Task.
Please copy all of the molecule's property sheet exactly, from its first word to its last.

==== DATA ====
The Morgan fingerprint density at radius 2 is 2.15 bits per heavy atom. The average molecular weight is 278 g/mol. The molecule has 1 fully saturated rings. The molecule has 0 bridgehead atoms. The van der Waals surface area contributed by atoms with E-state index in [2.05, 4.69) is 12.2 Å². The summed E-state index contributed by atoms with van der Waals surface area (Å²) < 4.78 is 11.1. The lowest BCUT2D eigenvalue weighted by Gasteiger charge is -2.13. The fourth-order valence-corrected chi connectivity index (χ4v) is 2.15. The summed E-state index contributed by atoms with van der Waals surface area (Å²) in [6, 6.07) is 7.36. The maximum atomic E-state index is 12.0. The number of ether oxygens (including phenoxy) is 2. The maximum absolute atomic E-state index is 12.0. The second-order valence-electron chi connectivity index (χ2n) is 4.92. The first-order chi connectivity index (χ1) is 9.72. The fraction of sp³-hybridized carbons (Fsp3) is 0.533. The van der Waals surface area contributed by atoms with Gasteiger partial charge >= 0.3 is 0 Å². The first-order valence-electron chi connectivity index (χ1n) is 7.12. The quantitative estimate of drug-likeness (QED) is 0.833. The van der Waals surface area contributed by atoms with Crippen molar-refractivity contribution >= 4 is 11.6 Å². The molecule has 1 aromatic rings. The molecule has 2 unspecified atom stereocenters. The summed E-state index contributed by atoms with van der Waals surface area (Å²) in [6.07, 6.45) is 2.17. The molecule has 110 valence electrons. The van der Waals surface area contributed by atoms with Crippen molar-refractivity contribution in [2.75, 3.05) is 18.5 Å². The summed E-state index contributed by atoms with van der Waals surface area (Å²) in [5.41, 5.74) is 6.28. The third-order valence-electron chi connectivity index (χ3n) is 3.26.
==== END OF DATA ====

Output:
The Morgan fingerprint density at radius 2 is 2.15 bits per heavy atom. The average molecular weight is 278 g/mol. The molecule has 1 fully saturated rings. The molecule has 0 bridgehead atoms. The van der Waals surface area contributed by atoms with E-state index in [2.05, 4.69) is 12.2 Å². The summed E-state index contributed by atoms with van der Waals surface area (Å²) < 4.78 is 11.1. The lowest BCUT2D eigenvalue weighted by Gasteiger charge is -2.13. The fourth-order valence-corrected chi connectivity index (χ4v) is 2.15. The summed E-state index contributed by atoms with van der Waals surface area (Å²) in [6, 6.07) is 7.36. The maximum atomic E-state index is 12.0. The number of ether oxygens (including phenoxy) is 2. The maximum absolute atomic E-state index is 12.0. The second-order valence-electron chi connectivity index (χ2n) is 4.92. The first-order chi connectivity index (χ1) is 9.72. The fraction of sp³-hybridized carbons (Fsp3) is 0.533. The van der Waals surface area contributed by atoms with Gasteiger partial charge >= 0.3 is 0 Å². The first-order valence-electron chi connectivity index (χ1n) is 7.12. The quantitative estimate of drug-likeness (QED) is 0.833. The van der Waals surface area contributed by atoms with Crippen molar-refractivity contribution >= 4 is 11.6 Å². The molecule has 1 aromatic rings. The molecule has 2 unspecified atom stereocenters. The summed E-state index contributed by atoms with van der Waals surface area (Å²) in [6.07, 6.45) is 2.17. The molecule has 110 valence electrons. The van der Waals surface area contributed by atoms with Crippen molar-refractivity contribution in [2.75, 3.05) is 18.5 Å². The summed E-state index contributed by atoms with van der Waals surface area (Å²) in [5.41, 5.74) is 6.28. The third-order valence-electron chi connectivity index (χ3n) is 3.26.